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There has been considerable debate about the effect of increased labour migration from developing countries to developed nations. Many commentators have argued that such increase in migration is informed by economic factors and that those who migrate from developing countries drain the human capital resources of sending nations which in the long run, negatively affects their economy. On the other hand, other scholars believe that migration helps the economy of developing countries as the incomes they receive by way of remittances contribute significantly to reducing poverty and their gross domestic product [GDP] Moin Siddiqi, 2008].
People migrate for various reasons, which may be as a result of civil wars, unemployment, changes due to the environment, or to improve their standard of living. “Sociologists on the other hand, have long analysed migration in terms of the “push” -“pull” models” (A project of the Levin Institute, n.d, p.8.) The model differentiates between “push” factors that drive people to leave their home countries from “pull” factors that attract migrants to other countries or new locations. Migration has always been a dominating fact of our everyday life [Kathleen Beegle and Carlo Azzarri 2004] and mankind has always lived with it even in biblical times. For example, Jacob, the father of Joseph and members of his family left Cannaan for Egypt because of severe famine that swept through the middle-east belt where they lived at that time [The Bible, Genesis: 45].
ii] Outline of the paper
In discussing the reasons for migration, the essay will first and foremost attempt to define migration and why it happens by examining “push” and “pull” factors which sociologists refer to as the main reasons for migration and their effect on sending nations. The essay will further discuss the empirical effects of migration on “sending” nations during the last 20 years.
iii] Organisation of the essay
The essay will be organized around four sections namely:
What is migration?
Why does it happen?
Empirical effects of migration on “sending” countries.
1.0 What is migration?
Migration is the movement of persons from one country or location to another. Migration is common to all living creatures and it is often done for survival and economic reasons by those seeking to migrate. For example, some birds migrate according to W. Alice Boyle and Courtney J. Conway in the report of their research findings, explained that “it is not just whether you eat insects, termites, nectar or candy bars or where you eat them, it matters how reliable that food source is from day to day”. In the case of humans, the World Bank estimates that there are currently 200 million people living in countries where they were not born [Russel, nd] The global mobility of skilled workers has increased in recent years according to the report due to the expansion of the knowledge economy, the progressive globalization of markets and companies, the growing demand for scarce skills and wider political and economic issues. This increase in global mobility is a practical reality of the inter-independence that affects us all and is not necessarily a problem except where critical skills needed by source countries are lost and are not readily replaced; a brain drain [Myburgh, 2002].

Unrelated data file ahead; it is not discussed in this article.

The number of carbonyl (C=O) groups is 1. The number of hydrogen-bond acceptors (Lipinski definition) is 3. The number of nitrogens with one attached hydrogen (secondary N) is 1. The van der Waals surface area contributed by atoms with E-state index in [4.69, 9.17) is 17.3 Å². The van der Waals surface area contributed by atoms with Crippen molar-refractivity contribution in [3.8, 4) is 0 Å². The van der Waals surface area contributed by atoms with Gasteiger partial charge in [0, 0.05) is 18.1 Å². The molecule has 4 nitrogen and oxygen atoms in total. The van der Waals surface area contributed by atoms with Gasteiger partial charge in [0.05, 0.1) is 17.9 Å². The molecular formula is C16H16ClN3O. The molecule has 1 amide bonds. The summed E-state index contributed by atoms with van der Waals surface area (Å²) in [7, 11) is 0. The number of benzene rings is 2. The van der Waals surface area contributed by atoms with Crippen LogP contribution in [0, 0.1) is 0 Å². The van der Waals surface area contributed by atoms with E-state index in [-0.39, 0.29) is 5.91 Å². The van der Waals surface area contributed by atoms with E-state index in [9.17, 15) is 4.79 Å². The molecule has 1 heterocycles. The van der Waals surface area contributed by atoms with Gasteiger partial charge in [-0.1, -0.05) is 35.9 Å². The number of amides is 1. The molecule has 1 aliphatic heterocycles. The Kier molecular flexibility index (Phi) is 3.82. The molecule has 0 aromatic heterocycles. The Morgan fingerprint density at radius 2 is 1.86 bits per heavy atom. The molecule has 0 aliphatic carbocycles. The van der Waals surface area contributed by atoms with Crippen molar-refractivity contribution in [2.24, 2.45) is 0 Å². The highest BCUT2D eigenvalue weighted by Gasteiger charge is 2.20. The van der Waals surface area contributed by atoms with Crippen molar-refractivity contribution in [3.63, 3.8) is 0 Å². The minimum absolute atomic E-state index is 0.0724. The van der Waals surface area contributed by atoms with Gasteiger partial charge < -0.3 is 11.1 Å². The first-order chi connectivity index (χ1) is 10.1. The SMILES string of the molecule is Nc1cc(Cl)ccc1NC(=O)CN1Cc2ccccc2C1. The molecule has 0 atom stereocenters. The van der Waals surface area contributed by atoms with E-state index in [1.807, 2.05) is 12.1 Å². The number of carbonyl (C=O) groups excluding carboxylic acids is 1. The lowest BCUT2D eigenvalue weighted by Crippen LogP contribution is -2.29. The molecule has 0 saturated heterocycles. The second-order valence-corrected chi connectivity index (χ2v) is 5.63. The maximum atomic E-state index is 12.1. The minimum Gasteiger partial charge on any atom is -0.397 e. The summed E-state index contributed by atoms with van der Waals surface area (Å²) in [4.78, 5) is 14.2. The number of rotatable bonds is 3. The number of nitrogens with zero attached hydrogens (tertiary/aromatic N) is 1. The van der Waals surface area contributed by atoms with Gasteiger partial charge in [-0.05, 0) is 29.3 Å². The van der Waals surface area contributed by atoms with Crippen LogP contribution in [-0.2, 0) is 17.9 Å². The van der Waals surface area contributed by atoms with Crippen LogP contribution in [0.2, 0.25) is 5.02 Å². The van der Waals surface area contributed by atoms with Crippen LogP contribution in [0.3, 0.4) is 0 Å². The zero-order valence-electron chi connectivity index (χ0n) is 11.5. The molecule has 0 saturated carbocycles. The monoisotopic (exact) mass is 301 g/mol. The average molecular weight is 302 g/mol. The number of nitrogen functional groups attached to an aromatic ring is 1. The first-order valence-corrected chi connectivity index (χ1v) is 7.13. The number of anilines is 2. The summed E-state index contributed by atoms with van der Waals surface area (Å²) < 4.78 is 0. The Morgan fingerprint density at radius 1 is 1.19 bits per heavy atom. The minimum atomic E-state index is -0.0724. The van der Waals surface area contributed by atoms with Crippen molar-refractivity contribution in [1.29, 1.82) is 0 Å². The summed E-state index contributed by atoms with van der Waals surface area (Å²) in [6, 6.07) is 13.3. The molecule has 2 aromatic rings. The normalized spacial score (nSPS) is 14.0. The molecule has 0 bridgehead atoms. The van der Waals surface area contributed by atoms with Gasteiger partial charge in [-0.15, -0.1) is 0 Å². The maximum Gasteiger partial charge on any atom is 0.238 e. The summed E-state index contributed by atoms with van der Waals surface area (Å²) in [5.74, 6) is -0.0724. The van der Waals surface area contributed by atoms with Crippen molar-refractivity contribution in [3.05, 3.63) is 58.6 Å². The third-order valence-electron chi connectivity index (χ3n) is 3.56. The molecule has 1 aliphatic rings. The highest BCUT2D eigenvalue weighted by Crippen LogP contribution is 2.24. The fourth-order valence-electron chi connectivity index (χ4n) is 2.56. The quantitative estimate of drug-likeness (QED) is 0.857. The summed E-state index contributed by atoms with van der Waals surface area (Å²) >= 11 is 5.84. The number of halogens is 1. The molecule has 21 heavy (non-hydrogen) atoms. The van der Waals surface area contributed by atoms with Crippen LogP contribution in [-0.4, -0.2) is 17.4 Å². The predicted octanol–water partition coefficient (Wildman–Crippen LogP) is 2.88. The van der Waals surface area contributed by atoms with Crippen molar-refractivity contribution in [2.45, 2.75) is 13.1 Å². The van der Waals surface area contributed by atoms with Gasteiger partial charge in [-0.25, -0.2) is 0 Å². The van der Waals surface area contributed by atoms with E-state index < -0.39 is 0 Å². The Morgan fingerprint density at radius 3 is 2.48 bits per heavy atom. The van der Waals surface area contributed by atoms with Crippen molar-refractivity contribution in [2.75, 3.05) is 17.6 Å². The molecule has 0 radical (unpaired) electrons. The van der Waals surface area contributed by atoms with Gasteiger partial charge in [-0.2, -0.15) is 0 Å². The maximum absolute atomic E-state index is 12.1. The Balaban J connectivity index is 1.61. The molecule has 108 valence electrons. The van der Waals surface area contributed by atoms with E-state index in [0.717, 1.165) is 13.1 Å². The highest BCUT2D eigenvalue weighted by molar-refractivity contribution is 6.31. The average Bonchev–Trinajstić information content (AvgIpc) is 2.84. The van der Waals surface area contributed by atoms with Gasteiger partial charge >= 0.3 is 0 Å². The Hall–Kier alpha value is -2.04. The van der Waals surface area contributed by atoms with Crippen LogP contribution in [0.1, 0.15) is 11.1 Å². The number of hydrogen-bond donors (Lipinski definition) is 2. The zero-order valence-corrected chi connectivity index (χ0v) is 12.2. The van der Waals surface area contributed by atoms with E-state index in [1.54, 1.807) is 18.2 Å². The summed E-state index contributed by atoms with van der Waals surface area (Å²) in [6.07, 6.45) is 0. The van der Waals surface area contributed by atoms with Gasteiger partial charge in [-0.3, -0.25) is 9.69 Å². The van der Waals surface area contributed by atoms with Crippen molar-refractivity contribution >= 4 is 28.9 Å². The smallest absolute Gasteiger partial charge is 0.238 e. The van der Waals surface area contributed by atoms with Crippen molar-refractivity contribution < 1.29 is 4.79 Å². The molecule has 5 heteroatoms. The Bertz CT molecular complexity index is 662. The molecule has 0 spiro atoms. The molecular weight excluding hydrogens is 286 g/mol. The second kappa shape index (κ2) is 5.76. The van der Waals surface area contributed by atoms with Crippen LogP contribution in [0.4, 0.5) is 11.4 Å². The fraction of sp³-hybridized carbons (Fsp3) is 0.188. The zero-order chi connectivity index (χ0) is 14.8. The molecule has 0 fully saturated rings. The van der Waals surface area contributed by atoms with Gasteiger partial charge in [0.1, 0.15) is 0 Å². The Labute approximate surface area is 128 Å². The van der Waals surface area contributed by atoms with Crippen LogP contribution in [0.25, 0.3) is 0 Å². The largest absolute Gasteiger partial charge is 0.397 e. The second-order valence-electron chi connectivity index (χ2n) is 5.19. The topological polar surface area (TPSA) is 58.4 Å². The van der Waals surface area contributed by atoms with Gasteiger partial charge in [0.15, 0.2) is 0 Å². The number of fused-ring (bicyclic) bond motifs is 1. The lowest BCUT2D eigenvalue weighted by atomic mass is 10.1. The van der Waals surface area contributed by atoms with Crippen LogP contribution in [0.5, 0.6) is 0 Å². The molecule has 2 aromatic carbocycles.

1.1 Migration Barriers
Migrations come in legal and illegal forms and “while countries seek and promote integrated markets through liberalization of trade and investment, they have largely resisted liberalizing migration policies. Many countries have extensive legal barriers preventing foreigners from entering for purposes of seeking work or residency according to World Bank in its report ‘Globalisation, Growth, and Poverty’. In fact, immigration policies across the world are getting tighter as governments attempt to limit the economic, cultural and security impact of large movement of people from one country to another. Despite the reluctance of governments to liberalise immigration policy, the number of people living outside their country of origin is rising”. (A project of the Levin Institute, n.d, p.2). According to the 2010 United Nation’s Human Development Report, migrants account for approximately 3.1 percent of the world population [as of 2010].
2.0 Why people migrate
“A poll conducted by Gallup Polls across 82 countries revealed that more than one in four participants displayed a desire to move abroad. The figure when put together, represents a median of about 26 percent. In certain countries, such as Sierra Leone, Ghana and Nigeria, more than half of participants surveyed said they wanted to emigrate. On the lower end, participants in Thailand [8%], Australia [8%], and Saudi Arabia [1%] displayed nearly no desire to emigrate” [A project of the Levin Institute, n.d, p.2].
People migrate for various reasons, bringing back what I said earlier when I mentioned a few reasons, which may be as a result of civil wars, unemployment, environmental or climatic changes or to improve their standard of living. The major two reasons encouraging an individual to migrate can be divided into “push” or “pull” factors. The former refers to circumstances which encourage migrants to leave the country of origin while the latter refers to the attraction that make migrants leave for a particular destination country because of the special skills and technical training the migrant possesses which the developed country may be lacking in quantity [Gbemiga Bamidele, 2001 check date].
2.1 Push Factors